A New Building Designed for 107 Commerce

Rendering of Planned Building at 107 Commerce, Knoxville, March 2017 (Courtesy ForK Designs)

It’s hard to believe it’s been over two years since I first mentioned a small parking lot purchased by Kevin and Melinda Grimac. Not really looking to make the purchase, the opportunity presented itself at 107 Commerce Street and the couple couldn’t resist. The proximity to the (then under construction) Marble Alley Lofts made the possibility of additional residences and/or commercial space more appealing. The couple has been investing in downtown properties since 1993 and currently own properties around the city, including the Arcade Building (home to Knoxville Office Suites) while Melinda, as a realtor with Sotheby’s International Realty also lists properties for sale in the city. The couple also leases an apartment above Sugar Mama’s (135 South Gay), which will come available in July.

In the two years which have passed, Marble Alley (phase 1) has been completed and is largely full and downtown continues to expand at a rapid pace. During that time the Daniel has opened in the Old City, Regas Square has pre-sold many of their units and broken ground. In short, this isn’t the same downtown it was even a couple of years ago. And the demand for housing doesn’t seem to be diminished.

Current View of 107 Commerce, Knoxville, March 2017 (Photo Courtesy of Forrest Kirkpatrick)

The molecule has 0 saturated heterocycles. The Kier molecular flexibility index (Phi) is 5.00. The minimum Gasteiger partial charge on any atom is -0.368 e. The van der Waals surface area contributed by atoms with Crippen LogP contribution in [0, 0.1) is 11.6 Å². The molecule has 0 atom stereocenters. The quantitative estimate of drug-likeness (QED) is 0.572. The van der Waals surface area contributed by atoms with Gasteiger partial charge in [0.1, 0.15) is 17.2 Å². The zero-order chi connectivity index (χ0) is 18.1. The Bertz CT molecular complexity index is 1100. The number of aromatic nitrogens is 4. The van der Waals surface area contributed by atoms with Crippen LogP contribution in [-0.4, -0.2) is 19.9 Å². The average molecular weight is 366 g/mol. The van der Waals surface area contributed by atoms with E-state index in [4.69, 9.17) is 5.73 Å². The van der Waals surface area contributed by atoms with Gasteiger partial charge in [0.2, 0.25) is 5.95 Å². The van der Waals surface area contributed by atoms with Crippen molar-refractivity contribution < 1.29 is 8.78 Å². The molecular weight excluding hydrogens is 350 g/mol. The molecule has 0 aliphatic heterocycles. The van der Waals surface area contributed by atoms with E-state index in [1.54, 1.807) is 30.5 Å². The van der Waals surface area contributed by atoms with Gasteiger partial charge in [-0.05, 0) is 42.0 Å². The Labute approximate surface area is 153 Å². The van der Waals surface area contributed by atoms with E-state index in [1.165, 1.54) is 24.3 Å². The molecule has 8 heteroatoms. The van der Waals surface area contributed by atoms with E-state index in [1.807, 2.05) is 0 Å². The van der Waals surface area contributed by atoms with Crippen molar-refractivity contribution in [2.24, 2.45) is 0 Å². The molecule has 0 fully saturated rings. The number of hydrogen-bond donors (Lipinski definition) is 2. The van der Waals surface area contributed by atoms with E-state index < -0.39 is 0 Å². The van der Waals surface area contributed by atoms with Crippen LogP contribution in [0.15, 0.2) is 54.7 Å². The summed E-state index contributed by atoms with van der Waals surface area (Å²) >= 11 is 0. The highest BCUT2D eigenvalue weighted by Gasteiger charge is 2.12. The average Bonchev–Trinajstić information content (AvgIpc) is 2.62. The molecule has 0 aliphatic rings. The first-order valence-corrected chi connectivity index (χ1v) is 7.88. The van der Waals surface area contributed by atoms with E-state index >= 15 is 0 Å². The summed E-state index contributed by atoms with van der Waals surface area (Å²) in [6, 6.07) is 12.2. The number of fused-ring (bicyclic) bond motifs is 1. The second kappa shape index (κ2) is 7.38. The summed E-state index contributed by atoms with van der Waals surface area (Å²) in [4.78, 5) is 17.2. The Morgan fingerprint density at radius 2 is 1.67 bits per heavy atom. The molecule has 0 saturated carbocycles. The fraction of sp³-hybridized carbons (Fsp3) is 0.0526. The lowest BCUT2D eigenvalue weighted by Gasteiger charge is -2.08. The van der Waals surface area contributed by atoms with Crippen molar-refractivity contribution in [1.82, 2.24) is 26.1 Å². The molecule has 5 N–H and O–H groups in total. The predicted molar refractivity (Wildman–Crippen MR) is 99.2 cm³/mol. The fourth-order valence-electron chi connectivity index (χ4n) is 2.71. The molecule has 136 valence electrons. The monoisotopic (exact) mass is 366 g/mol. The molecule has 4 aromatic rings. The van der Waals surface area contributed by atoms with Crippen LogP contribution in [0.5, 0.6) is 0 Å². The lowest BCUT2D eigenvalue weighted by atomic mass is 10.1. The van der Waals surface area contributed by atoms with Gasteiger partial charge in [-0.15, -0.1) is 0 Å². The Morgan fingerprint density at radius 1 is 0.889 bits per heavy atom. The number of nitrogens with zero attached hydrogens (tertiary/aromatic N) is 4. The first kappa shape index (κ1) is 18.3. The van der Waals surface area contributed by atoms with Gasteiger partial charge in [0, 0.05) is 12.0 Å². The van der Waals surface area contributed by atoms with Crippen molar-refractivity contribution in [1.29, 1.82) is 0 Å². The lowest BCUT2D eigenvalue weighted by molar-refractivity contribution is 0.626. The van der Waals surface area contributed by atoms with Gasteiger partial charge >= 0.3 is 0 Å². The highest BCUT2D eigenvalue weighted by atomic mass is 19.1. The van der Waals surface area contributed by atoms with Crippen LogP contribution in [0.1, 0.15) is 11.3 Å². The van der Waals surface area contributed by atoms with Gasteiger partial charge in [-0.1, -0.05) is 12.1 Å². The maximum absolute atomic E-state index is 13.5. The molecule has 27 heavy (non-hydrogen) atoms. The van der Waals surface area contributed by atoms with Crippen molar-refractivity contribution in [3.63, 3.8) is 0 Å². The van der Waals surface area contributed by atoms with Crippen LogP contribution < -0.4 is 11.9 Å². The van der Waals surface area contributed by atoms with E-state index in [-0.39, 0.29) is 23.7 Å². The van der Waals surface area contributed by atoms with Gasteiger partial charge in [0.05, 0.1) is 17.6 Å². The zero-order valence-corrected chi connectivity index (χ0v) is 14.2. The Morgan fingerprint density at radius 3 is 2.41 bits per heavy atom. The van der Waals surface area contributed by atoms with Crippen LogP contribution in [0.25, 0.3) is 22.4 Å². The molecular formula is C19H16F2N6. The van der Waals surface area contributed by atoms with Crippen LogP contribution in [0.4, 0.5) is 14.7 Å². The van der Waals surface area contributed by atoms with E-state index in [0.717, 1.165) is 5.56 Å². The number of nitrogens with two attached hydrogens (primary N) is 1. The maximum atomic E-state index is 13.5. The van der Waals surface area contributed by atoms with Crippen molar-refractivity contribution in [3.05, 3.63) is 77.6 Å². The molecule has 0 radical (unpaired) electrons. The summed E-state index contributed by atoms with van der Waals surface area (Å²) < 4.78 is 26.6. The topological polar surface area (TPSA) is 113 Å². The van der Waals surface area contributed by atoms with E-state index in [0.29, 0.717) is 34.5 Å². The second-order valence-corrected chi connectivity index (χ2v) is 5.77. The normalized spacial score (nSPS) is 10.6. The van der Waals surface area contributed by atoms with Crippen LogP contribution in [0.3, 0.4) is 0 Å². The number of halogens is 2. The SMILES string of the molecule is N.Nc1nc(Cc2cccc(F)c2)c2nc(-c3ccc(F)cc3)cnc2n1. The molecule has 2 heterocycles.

When approaching the building, Melinda said she wanted it to check off all the items her clients generally desire, but have difficulty finding in one spot. These include large windows, a private outdoor space, high ceilings, dedicated, nearby parking and storage. The building will have all these amenities, plus gas appliances and energy star units.

Originally conceived as a three story building, the most recent design calls for four floors. The first floor will have two commercial spaces of 1,380 square feet each, with 14 foot ceilings. The second and third floors consist of two units on each level with 150 square ft. private decks for each unit. The top, fourth floor, will consist of one penthouse unit with 2200 square feet indoors and four balconies, facing in different directions and including a total of 700 square feet. This unit also has fourteen foot ceilings and interesting views in every direction. The balconies, as you’ll notice, do not extend from the building.

Block Drawing (Courtesy Forrest Kirkpatrick)

Unit Arrangement Drawing (Courtesy Forrest Kirkpatrick)

I asked Forrest Kirkpatrick of ForK Design, lead architect and designer for the project to comment on the project and he offered an insightful look at the decisions he and the Grimacs made with the design. He said, “The design criteria concern method over style—how do we achieve the greatest result on a small site?  The first step was to maximize parking, placed in the city block’s interior.  This located the building on the Commerce Street lot line, engaging and enhancing the streetscape.  Second was to place the vertical circulation core in the center of the main facade, allowing the building to be zoned into easily accessed units.
“The design is conceptualized as a limestone block; where it is cut into for private space realizes a warmer tone.  This creates covered entries at the street level and porches above, eliminating extended balconies.  By balancing the programmatic needs of the development with the realities of downtown living, energy concerns, zoning ordinances, and building codes, we have arrived at a building design that is dense and carefully arranged; basically a Rubik’s Cube.